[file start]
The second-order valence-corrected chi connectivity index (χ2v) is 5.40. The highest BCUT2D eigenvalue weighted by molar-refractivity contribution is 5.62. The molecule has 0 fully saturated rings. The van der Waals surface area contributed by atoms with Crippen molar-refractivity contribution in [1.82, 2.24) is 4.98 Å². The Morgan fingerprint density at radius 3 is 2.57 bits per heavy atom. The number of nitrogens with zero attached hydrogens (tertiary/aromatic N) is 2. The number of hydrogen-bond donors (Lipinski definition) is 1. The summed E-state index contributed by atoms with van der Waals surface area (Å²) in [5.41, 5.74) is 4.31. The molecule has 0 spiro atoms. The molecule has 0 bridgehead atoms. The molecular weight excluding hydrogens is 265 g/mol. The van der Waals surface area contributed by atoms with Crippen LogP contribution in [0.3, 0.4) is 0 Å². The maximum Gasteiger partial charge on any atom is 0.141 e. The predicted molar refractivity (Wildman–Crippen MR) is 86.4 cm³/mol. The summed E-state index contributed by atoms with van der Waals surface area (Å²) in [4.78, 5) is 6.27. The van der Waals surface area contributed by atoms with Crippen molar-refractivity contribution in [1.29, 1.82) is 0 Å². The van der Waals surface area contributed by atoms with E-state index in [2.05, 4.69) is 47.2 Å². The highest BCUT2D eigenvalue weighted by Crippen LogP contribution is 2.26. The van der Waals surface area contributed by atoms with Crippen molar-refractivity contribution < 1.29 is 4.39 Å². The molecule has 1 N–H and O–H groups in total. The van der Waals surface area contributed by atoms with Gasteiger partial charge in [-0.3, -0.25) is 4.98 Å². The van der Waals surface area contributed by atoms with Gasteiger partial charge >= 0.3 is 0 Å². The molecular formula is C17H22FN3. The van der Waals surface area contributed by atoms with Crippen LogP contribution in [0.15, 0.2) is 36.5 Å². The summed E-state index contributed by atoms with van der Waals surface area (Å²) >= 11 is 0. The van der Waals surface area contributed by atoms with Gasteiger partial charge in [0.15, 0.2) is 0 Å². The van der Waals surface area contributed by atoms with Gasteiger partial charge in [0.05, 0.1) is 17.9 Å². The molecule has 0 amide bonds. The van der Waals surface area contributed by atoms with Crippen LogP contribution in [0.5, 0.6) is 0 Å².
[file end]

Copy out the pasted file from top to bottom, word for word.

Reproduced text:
The second-order valence-corrected chi connectivity index (χ2v) is 5.40. The highest BCUT2D eigenvalue weighted by molar-refractivity contribution is 5.62. The molecule has 0 fully saturated rings. The van der Waals surface area contributed by atoms with Crippen molar-refractivity contribution in [1.82, 2.24) is 4.98 Å². The Morgan fingerprint density at radius 3 is 2.57 bits per heavy atom. The number of nitrogens with zero attached hydrogens (tertiary/aromatic N) is 2. The number of hydrogen-bond donors (Lipinski definition) is 1. The summed E-state index contributed by atoms with van der Waals surface area (Å²) in [5.41, 5.74) is 4.31. The molecule has 0 spiro atoms. The molecule has 0 bridgehead atoms. The molecular weight excluding hydrogens is 265 g/mol. The van der Waals surface area contributed by atoms with Crippen LogP contribution in [0.3, 0.4) is 0 Å². The maximum Gasteiger partial charge on any atom is 0.141 e. The predicted molar refractivity (Wildman–Crippen MR) is 86.4 cm³/mol. The summed E-state index contributed by atoms with van der Waals surface area (Å²) in [4.78, 5) is 6.27. The van der Waals surface area contributed by atoms with Crippen molar-refractivity contribution in [1.29, 1.82) is 0 Å². The van der Waals surface area contributed by atoms with E-state index in [2.05, 4.69) is 47.2 Å². The highest BCUT2D eigenvalue weighted by Crippen LogP contribution is 2.26. The van der Waals surface area contributed by atoms with Crippen molar-refractivity contribution < 1.29 is 4.39 Å². The molecule has 1 N–H and O–H groups in total. The van der Waals surface area contributed by atoms with Gasteiger partial charge in [-0.3, -0.25) is 4.98 Å². The van der Waals surface area contributed by atoms with Gasteiger partial charge >= 0.3 is 0 Å². The molecular formula is C17H22FN3. The van der Waals surface area contributed by atoms with Crippen LogP contribution in [0.15, 0.2) is 36.5 Å². The summed E-state index contributed by atoms with van der Waals surface area (Å²) >= 11 is 0. The van der Waals surface area contributed by atoms with Gasteiger partial charge in [0.15, 0.2) is 0 Å². The van der Waals surface area contributed by atoms with Gasteiger partial charge in [0.05, 0.1) is 17.9 Å². The molecule has 0 amide bonds. The van der Waals surface area contributed by atoms with Crippen LogP contribution in [0.5, 0.6) is 0 Å².